This is again a memory refreshing question.

I am looking for a specific kinship term that is considered to be inherited into a Scandinavian dialect despite the fact that no other Germanic language has any attestation of it. Its closest cognates are found in the Indo-iranian languages (or more specifically, Iranian, if I remember right).

I remember having read about it and a longer argument was made in favour of its inheritance, but I have forgotten both the reference where I read about it and the term itself.

I'd like to know the term which can be a handle to find more information, naming a reference for it is a clear bonus.

  • 2
    Perhaps ON afi ‘grandfather’ < *h₂eu̯h₂(os)? I don’t have my Germanic etymological dictionary at hand, but I don’t think that etymon has any other Germanic cognates, though there are of course other closer cognates than Iranian (Latin avus, etc.). Aug 10 at 9:08
  • This is in fact a good suggestion, but the term in my mind is different: The dialect is closer to present (19th or 20th century) and it was a kind of complicated term, probably involving in-laws. Aug 10 at 9:17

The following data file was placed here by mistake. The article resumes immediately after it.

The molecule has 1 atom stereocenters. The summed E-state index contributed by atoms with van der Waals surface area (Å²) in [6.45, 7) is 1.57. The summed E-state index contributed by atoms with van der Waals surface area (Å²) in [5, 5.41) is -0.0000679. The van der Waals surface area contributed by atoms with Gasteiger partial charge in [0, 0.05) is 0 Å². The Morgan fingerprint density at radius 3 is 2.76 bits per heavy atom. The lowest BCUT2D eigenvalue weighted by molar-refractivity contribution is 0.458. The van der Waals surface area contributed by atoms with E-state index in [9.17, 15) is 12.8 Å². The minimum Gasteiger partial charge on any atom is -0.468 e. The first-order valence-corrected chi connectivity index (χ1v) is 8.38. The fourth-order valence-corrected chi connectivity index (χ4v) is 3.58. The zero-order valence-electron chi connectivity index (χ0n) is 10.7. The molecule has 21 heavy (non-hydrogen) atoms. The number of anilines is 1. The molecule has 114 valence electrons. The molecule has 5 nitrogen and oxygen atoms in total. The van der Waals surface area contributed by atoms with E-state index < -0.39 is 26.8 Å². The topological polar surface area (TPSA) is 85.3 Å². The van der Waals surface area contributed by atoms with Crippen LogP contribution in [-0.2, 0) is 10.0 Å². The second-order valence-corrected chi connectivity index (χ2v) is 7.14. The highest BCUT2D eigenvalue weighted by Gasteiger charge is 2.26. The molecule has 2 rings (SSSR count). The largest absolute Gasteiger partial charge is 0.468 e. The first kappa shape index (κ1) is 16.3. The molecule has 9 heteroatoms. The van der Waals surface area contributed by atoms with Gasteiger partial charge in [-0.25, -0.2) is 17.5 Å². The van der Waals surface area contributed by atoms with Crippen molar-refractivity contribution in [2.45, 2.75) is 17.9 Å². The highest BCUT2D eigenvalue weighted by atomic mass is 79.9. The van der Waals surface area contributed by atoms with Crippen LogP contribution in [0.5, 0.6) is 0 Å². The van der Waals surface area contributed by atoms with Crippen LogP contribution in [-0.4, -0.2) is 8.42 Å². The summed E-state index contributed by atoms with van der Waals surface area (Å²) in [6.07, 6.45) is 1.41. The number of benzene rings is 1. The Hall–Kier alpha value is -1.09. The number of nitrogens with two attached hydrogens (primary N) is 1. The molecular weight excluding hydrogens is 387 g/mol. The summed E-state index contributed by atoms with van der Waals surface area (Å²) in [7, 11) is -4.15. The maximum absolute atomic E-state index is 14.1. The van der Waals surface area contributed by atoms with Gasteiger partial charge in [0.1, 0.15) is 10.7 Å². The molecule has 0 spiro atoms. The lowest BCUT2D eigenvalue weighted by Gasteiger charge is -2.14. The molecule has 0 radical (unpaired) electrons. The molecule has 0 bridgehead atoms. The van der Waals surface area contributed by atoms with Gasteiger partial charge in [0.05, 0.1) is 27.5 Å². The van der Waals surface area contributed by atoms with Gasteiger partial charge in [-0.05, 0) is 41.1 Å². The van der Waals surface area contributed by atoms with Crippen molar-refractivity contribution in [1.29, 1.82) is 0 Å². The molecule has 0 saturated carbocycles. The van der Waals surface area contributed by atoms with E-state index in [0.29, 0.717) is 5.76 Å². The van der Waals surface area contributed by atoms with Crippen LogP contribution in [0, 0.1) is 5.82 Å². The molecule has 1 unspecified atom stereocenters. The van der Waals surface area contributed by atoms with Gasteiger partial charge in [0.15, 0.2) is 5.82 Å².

• You don't mean morbror and farbror, do you? They're textbook examples of a kinship distinction English doesn't have, between paternal and maternal uncles.
    – jlawler
    Aug 10 at 18:57
  • 1
    @jlawler They’re not inherited, though: they’re transparent compounds coined within (proto-)Scandinavian. Aug 10 at 20:34
  • What about Edda? (Edda can be the name of the poetic works, or it can mean great-grandmother. According to Norwegian Wikipedia, there is a theory that it's related to the Sanskrit word "Veda")
    – OmarL
    Aug 17 at 9:42


Your Answer

By clicking “Post Your Answer”, you agree to our terms of service, privacy policy and cookie policy